- A $1B commitment by the Indian government to improve education in India includes a project by Prabhu Ramachandran of the Department of Aerospace Engineering at IIT Bombay for Python in Science and Engineering Education in India (see http://fossee.in/).
- Wim Lavrijsen (LBL) presented work on Python usage in High Energy Physics.
- William Stein (University of Washington) presented SAGE, a viable free open source alternative to Magma, Maple, Mathematica and Matlab.
All in all, the impression I got was of an incredible wealth of software, written and maintained by dedicated volunteers all over the scientific community.
During the Q&A session, we touched upon the usual topics, like Python 3 transition, the GIL (there was considerable interest in Antoine Pitrou's newgil work, which unfortunately I could not summarize adequately because I haven't studied it enough yet), Unladen Swallow, and the situation with distutils, setuptools and the future 'distribute' package (for which I unfortunately had to defer to the distutil-sig).
The folks maintaining NumPy have thought about Python 3 a lot, but haven't started planning the work. Like many other projects faced with the Python 3 porting task, they don't have enough people who actually know the code base well enough do embark upon such a project. They do have a plan for arriving at PEP 3118 compliance within the next 6 months.
Since NumPy is at the root of the dependency graph for much of the software packages presented here, getting NumPy ported to Python 3 is pretty important. We briefly discussed a possible way to obtain NumPy support for Python 3 sooner and with less effort: a smaller "core" of NumPy could be ported first, which would give the NumPy maintainers a manageable task, combined with the goal of selecting a smaller "core" which would give them the opportunity for a clean-up at the same time. (I presume this would mostly be a selection of subpackage to be ported, not an API-by-API cleanup of APIs; the latter would be a bad thing to do simultaneous with a big port.)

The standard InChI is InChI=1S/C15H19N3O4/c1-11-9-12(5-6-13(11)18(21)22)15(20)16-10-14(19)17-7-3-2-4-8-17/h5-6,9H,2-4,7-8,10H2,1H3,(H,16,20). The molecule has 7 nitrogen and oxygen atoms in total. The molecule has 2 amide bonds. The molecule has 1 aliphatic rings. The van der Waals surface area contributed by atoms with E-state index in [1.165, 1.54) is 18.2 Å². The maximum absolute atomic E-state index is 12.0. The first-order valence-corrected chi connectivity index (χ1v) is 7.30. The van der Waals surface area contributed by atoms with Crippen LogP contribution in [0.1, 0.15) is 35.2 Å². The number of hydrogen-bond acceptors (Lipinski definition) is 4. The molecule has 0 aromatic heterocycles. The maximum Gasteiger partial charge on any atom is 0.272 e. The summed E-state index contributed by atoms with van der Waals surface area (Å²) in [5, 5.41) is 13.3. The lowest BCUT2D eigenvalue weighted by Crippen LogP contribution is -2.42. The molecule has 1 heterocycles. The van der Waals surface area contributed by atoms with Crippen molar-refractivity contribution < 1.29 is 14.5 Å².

After the meeting, Fernando showed me a little about how NumPy is maintained. They have elaborate docstrings that are marked up with a (very light) variant of Sphynx, and they let the user community edit the docstrings through a structured wiki-like setup. Such changes are then presented to the developers for review, and can be incorporated into the code base with minimal effort.
An important aspect of this approach is that the users who edit the docstrings are often scientists who understand the computation being carried out in its scientific context, and who share their knowledge about the code and its background and limitations with other scientists who might be using the same code. This process, together with the facilities in IPython for quickly calling up the docstring for any object, really improves the value of the docstrings for the community. Maybe we could use something like this for the Python standard library; it might be a way that would allow non-programmers to help contribute to the Python project (one of the ideas also mentioned in the diversity discussions).